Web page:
Social policy has become an increasingly prominent component of the European Union's policy-making responsibilities. Today, for example, a highly developed body of law regulates equal treatment in social security and co-ordinates national security schemes; national health services have opened up to patients and service providers from other states; and rules govern the translation of educational and vocational certificates across member states. This state of affairs is all the more remarkable given the relatively limited resources at the EU's disposal and the initial intentions of its founders.
During negotiations for the Treaty of Rome in the 1950s, social policy was viewed as the exclusive provenance of the member states. There were to be provisions to facilitate labour mobility within the common market, but until the 1970s social policy making at the EU-level was modest. However, plans for the internal market moved social policy on the EU's decision-making agenda. The Social Chapter was adopted in 1989, and the Single European Act expanded EU competencies in social policy. The Treaties of Maastricht, Amsterdam and Nice all expanded competencies further, so that by the time the heads of government met in Lisbon in 2007 to sign the EU's latest treaty, the extent of supranational control over important aspects of social policy making was quite impressive.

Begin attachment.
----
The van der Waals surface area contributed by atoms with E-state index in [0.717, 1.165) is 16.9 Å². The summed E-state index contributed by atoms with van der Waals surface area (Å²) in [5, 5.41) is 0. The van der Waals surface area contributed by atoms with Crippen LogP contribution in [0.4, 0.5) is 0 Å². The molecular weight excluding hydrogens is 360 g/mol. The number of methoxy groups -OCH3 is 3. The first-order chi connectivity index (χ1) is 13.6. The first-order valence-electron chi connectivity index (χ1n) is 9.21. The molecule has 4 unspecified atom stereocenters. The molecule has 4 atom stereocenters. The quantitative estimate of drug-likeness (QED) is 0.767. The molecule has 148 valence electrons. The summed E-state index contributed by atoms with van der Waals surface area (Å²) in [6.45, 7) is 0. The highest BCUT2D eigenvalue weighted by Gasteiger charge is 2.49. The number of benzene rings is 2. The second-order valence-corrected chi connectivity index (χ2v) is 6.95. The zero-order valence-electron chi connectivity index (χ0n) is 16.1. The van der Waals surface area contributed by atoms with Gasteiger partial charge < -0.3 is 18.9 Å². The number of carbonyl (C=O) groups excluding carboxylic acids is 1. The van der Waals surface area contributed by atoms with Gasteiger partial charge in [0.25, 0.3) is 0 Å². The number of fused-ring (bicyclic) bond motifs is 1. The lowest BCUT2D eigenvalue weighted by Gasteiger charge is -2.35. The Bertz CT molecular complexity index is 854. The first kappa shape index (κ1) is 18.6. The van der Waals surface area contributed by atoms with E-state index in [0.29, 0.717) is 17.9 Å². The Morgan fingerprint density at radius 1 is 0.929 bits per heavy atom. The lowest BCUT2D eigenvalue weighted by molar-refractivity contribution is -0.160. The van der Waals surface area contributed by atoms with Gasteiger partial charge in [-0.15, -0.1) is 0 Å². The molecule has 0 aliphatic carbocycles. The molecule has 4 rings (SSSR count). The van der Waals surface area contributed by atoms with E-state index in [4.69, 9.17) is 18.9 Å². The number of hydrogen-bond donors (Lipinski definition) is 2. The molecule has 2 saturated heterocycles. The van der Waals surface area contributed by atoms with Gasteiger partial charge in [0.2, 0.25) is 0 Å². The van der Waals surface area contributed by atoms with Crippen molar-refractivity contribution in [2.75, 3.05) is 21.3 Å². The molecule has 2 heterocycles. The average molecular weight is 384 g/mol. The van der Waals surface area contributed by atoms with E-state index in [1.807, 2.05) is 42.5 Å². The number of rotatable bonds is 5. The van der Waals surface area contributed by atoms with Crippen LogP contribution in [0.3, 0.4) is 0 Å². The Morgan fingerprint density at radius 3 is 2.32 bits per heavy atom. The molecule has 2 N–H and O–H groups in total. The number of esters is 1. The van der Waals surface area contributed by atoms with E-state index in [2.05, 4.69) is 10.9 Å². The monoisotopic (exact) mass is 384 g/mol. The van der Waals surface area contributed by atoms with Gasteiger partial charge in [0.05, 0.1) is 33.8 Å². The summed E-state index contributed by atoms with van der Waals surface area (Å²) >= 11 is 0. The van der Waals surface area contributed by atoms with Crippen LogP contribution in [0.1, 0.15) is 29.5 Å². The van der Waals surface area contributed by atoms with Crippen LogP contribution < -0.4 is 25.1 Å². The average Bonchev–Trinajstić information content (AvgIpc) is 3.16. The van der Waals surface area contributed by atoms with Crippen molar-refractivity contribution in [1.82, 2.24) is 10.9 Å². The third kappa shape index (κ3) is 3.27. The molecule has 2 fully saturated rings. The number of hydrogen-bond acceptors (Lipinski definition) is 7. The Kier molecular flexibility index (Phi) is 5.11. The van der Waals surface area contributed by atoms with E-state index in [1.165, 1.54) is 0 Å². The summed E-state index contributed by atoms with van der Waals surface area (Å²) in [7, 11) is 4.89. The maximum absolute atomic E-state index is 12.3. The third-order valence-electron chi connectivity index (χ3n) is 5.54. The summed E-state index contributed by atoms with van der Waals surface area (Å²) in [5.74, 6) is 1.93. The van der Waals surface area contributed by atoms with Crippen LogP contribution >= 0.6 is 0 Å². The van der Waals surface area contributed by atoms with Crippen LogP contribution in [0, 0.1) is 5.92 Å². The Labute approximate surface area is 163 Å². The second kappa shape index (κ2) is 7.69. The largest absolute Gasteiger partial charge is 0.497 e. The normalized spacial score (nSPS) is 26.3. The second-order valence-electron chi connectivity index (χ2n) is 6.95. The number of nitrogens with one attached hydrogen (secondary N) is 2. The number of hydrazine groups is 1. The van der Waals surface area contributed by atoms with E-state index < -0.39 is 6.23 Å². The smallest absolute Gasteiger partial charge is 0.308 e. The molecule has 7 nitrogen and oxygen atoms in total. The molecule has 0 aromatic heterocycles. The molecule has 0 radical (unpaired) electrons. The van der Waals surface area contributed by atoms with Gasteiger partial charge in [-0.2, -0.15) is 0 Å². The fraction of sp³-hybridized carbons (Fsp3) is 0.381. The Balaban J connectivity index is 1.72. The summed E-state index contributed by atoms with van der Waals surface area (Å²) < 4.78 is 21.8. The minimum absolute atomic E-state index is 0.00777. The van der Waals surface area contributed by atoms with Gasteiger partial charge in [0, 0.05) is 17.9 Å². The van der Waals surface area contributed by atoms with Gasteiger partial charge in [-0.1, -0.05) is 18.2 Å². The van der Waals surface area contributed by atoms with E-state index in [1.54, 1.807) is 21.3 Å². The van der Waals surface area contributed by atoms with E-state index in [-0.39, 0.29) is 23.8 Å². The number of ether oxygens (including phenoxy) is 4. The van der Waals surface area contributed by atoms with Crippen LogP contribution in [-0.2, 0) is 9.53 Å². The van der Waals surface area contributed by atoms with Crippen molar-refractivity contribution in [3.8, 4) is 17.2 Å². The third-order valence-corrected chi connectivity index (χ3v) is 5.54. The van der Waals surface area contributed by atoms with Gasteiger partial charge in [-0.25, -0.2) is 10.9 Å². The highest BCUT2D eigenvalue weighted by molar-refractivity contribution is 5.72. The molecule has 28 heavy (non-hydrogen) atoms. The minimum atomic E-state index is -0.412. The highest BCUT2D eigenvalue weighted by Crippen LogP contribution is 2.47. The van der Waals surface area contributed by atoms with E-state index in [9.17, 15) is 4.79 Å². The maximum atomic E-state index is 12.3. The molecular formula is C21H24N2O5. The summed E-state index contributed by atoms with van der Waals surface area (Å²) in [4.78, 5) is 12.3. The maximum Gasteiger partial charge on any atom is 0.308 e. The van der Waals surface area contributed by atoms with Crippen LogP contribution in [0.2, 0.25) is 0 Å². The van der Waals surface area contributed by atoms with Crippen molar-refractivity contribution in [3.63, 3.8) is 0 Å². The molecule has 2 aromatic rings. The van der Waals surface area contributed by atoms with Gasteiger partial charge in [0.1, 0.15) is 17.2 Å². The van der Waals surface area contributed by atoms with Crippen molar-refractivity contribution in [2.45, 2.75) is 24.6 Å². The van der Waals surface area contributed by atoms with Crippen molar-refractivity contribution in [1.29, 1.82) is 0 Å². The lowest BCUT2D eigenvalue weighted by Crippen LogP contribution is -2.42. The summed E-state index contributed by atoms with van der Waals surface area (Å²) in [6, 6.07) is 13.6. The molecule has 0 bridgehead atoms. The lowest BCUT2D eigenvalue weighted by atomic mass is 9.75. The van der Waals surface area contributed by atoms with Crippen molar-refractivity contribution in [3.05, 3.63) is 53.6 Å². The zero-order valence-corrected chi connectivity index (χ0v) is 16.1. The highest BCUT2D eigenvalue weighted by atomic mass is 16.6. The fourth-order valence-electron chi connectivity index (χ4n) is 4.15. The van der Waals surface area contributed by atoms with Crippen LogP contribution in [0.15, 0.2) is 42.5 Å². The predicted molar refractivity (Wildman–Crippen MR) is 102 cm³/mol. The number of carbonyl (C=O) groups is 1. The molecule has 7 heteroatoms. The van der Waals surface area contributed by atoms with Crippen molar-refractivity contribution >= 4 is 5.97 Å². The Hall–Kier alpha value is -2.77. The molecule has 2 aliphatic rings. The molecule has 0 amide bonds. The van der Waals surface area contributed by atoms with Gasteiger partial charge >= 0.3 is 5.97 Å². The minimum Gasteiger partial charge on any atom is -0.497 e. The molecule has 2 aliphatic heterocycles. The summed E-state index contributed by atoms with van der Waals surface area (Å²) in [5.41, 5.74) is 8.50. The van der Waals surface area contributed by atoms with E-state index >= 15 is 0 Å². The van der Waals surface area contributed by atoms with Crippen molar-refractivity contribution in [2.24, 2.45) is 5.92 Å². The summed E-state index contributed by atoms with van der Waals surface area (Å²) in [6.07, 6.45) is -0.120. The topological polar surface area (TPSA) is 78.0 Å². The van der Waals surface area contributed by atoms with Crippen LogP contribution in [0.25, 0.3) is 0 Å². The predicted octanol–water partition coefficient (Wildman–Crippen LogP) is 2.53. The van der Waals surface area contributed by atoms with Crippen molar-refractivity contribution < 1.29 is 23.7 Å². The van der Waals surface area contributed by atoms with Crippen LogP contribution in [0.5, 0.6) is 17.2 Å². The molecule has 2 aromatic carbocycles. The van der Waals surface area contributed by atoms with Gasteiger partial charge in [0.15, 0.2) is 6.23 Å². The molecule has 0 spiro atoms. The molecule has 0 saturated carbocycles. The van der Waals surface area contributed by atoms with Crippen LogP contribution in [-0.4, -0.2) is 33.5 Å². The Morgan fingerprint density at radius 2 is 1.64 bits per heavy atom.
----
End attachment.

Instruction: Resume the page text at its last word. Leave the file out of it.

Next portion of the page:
This important book provides a full account of the evolution of social policy in the EU and of its current reach. It examines the reasons for the increased role of the EU in the area, in spite of formidable obstacles, and details its effects in member states, where social provision is often the biggest item in government budgets and a crucial issue in national elections. Drawing on research done on welfare states around the world and on European integration, this book provides a distinctive and sophisticated account of social policy in Europe, showing how it must now be understood in the context of multi-level governance in which EU institutions play a pivotal role.